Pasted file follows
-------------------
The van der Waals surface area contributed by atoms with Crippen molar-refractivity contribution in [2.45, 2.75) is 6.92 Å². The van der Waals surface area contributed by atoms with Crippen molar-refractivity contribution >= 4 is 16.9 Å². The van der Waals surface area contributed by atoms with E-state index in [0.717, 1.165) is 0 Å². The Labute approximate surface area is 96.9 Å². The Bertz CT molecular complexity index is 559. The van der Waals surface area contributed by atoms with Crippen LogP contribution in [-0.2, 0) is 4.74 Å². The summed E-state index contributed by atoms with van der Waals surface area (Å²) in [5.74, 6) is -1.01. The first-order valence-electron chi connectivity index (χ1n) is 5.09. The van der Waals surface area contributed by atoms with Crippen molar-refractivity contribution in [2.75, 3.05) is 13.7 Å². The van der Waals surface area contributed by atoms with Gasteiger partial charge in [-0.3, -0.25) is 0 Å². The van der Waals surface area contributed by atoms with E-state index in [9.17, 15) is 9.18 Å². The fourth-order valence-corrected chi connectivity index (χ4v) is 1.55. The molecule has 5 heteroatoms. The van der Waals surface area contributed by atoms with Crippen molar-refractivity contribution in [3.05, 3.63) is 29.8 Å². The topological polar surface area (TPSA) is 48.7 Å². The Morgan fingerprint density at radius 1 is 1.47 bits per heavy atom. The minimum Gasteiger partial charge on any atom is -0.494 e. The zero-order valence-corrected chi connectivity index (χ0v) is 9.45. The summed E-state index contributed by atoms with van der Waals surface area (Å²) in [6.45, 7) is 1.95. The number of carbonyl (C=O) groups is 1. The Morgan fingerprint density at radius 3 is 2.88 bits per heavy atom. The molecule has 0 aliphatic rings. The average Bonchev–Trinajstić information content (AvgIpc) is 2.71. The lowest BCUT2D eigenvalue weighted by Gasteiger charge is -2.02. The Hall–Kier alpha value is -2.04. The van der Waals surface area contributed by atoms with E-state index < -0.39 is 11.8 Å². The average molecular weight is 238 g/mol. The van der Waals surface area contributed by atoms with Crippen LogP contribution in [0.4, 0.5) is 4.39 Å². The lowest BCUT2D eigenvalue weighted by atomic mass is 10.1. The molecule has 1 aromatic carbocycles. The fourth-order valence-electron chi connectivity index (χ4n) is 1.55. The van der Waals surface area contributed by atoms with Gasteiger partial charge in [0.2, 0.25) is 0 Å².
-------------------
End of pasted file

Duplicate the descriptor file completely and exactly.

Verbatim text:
The van der Waals surface area contributed by atoms with Crippen molar-refractivity contribution in [2.45, 2.75) is 6.92 Å². The van der Waals surface area contributed by atoms with Crippen molar-refractivity contribution >= 4 is 16.9 Å². The van der Waals surface area contributed by atoms with E-state index in [0.717, 1.165) is 0 Å². The Labute approximate surface area is 96.9 Å². The Bertz CT molecular complexity index is 559. The van der Waals surface area contributed by atoms with Crippen LogP contribution in [-0.2, 0) is 4.74 Å². The summed E-state index contributed by atoms with van der Waals surface area (Å²) in [5.74, 6) is -1.01. The first-order valence-electron chi connectivity index (χ1n) is 5.09. The van der Waals surface area contributed by atoms with Crippen molar-refractivity contribution in [2.75, 3.05) is 13.7 Å². The van der Waals surface area contributed by atoms with Gasteiger partial charge in [-0.3, -0.25) is 0 Å². The van der Waals surface area contributed by atoms with E-state index in [9.17, 15) is 9.18 Å². The fourth-order valence-corrected chi connectivity index (χ4v) is 1.55. The molecule has 5 heteroatoms. The van der Waals surface area contributed by atoms with Crippen molar-refractivity contribution in [3.05, 3.63) is 29.8 Å². The topological polar surface area (TPSA) is 48.7 Å². The Morgan fingerprint density at radius 1 is 1.47 bits per heavy atom. The minimum Gasteiger partial charge on any atom is -0.494 e. The zero-order valence-corrected chi connectivity index (χ0v) is 9.45. The summed E-state index contributed by atoms with van der Waals surface area (Å²) in [6.45, 7) is 1.95. The number of carbonyl (C=O) groups is 1. The Morgan fingerprint density at radius 3 is 2.88 bits per heavy atom. The molecule has 0 aliphatic rings. The average Bonchev–Trinajstić information content (AvgIpc) is 2.71. The lowest BCUT2D eigenvalue weighted by Gasteiger charge is -2.02. The Hall–Kier alpha value is -2.04. The van der Waals surface area contributed by atoms with E-state index < -0.39 is 11.8 Å². The average molecular weight is 238 g/mol. The van der Waals surface area contributed by atoms with Crippen LogP contribution in [0.4, 0.5) is 4.39 Å². The lowest BCUT2D eigenvalue weighted by atomic mass is 10.1. The molecule has 1 aromatic carbocycles. The fourth-order valence-electron chi connectivity index (χ4n) is 1.55. The van der Waals surface area contributed by atoms with Gasteiger partial charge in [0.2, 0.25) is 0 Å².